MLB confirmed the age and identity of Jenrry Mejia and the right-hander has been granted a visa to report to camp, the Mets announced. Mejia should arrive today or Friday.
Daniel Murphy returned to camp Wednesday, after a medical exam in New York. Murphy received a cortisone injection in his right side for a strained intercostal muscle. He was limited to icing his side and riding a stationary bicycle on his first day back.
Collins said Kirk Nieuwenhuis will have the first chance to earn the leadoff role. Nieuwenhuis will bat No. 1 Saturday when the Mets open Grapefruit League play against Strasburg and the Nats.
Outfield prospect Cesar Puello referred questions to the Players’ Association a day after being identified in an “Outside the Lines” report as being linked to the South Florida clinic at the heart of an alleged performance-enhancing drug scandal.
David Wright again stood by his agents, who also represent Puello. The firm has had other clients linked to performance-enhancing drugs, including Melky Cabrera, who allegedly had ties to the same South Florida clinic as Puello.
Sunday, March 18, 2012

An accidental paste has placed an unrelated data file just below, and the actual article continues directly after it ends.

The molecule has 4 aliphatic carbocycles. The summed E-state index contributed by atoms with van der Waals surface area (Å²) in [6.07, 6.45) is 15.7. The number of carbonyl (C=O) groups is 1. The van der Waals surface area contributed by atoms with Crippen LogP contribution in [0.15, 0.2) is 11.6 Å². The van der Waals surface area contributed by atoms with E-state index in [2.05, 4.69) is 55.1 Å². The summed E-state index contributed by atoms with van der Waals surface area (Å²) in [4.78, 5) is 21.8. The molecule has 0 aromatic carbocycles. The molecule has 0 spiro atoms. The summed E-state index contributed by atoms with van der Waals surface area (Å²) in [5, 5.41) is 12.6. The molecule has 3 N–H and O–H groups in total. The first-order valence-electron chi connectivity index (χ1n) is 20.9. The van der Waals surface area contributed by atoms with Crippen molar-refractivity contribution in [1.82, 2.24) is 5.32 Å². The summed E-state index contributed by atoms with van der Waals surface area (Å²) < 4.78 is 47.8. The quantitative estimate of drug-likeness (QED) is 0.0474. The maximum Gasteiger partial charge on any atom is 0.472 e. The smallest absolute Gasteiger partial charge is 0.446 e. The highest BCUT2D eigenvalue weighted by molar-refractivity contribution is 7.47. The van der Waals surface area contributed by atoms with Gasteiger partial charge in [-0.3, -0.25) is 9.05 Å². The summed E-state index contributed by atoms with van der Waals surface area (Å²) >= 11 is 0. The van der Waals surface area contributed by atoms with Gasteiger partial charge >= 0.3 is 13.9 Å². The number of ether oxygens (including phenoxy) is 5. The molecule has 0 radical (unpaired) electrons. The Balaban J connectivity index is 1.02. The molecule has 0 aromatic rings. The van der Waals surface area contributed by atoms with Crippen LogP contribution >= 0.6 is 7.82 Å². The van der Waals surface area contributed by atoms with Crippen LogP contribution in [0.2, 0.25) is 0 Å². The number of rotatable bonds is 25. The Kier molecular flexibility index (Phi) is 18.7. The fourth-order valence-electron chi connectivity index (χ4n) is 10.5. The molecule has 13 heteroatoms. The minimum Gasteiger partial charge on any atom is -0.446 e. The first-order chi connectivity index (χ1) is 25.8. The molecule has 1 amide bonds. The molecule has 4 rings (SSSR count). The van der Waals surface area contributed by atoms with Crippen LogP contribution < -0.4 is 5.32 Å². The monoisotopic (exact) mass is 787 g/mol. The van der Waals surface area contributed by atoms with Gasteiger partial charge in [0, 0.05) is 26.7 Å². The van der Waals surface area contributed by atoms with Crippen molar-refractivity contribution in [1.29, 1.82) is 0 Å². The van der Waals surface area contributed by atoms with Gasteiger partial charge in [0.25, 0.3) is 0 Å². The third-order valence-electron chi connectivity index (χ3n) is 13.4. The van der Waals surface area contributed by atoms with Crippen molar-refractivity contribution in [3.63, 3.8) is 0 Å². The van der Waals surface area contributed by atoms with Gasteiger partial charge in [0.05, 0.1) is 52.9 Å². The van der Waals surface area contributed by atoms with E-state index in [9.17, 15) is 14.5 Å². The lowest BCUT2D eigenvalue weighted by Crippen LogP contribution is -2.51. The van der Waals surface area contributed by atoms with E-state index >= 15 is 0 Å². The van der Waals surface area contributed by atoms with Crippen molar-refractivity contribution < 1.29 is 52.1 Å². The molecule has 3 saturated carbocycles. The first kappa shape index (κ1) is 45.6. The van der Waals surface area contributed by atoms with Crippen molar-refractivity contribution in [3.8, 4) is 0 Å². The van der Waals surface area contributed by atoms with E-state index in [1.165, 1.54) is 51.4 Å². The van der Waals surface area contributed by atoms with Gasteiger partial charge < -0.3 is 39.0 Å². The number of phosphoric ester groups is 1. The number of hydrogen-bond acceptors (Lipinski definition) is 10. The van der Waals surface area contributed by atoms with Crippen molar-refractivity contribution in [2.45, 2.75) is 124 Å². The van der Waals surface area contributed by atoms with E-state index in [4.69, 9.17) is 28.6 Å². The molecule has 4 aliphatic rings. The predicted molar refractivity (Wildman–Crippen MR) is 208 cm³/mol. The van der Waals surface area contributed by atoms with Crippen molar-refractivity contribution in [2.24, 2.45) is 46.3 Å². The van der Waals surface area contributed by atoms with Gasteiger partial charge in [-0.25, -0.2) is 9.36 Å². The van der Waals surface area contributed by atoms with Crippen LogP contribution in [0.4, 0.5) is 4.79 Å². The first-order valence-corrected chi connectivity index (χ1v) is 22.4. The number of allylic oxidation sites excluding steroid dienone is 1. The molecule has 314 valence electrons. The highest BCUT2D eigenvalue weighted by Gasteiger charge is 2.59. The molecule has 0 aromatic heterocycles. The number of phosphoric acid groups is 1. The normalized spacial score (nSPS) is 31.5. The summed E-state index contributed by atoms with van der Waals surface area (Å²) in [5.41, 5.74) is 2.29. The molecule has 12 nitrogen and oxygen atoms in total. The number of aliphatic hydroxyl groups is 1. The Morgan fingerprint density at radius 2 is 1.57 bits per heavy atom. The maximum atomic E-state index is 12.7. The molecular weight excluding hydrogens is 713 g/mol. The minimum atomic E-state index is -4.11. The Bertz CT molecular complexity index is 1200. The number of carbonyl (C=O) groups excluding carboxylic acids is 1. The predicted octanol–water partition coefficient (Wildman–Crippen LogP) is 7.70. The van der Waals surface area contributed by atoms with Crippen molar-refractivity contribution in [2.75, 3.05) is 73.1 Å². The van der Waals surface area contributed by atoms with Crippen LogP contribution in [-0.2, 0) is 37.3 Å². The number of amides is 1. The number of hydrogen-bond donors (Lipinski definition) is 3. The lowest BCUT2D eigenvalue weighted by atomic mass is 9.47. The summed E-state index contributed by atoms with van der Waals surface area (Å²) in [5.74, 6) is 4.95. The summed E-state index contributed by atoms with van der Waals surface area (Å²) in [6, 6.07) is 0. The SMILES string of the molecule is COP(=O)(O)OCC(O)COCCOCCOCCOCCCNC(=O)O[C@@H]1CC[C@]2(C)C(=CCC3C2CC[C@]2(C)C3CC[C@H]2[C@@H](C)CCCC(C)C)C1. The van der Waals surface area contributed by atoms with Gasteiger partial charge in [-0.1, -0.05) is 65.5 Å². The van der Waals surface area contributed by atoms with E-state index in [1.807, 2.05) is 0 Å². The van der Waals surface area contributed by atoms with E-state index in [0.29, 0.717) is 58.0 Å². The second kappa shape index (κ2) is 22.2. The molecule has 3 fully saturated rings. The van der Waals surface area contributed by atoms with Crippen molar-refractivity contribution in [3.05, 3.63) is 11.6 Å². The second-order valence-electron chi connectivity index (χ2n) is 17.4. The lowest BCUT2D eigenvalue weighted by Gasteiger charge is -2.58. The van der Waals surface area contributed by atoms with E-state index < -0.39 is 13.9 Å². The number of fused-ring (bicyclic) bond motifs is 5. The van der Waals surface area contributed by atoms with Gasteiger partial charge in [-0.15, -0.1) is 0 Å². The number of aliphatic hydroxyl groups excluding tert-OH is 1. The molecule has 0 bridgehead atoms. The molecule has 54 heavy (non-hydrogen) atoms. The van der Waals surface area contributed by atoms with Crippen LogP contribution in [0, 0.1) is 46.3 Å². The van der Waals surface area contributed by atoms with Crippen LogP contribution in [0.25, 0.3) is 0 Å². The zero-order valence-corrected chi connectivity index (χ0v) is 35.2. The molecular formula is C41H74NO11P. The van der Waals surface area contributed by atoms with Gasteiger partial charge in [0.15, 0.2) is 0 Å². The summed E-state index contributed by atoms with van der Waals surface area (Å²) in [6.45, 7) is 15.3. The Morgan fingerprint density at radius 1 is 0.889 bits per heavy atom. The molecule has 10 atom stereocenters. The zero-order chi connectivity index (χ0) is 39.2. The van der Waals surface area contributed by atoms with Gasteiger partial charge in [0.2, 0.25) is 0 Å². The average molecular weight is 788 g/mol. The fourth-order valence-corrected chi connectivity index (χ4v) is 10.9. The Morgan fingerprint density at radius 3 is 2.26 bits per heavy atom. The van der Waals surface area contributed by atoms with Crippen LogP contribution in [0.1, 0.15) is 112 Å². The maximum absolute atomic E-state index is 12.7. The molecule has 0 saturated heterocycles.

The Mets now have 40 players in major league camp.
Friday, November 18, 2011
The Mets added pitchers Robert Carson and Jeurys Familia, outfielders Juan Lagares, Kirk Nieuwenhuis and Cesar Puello, and infielders Wilmer Flores and Reese Havens to their 40-man roster, ensuring that no team can select those players in the Rule 5 Draft proceedings at the Winter Meetings in Dallas.
They opted not to protect pitcher Brad Holt and infielder Jefry Marte, among others, leaving those players exposed to other teams.
Friday, December 17, 2010
If you’re a New York Mets fan, you might want to commit this name to memory for future reference: Cesar Puello.
At the fresh age of 19 years old, Puello has made his way to the top of the Mets farm system, most recently being named the Mets No. 3 top prospect by Baseball America.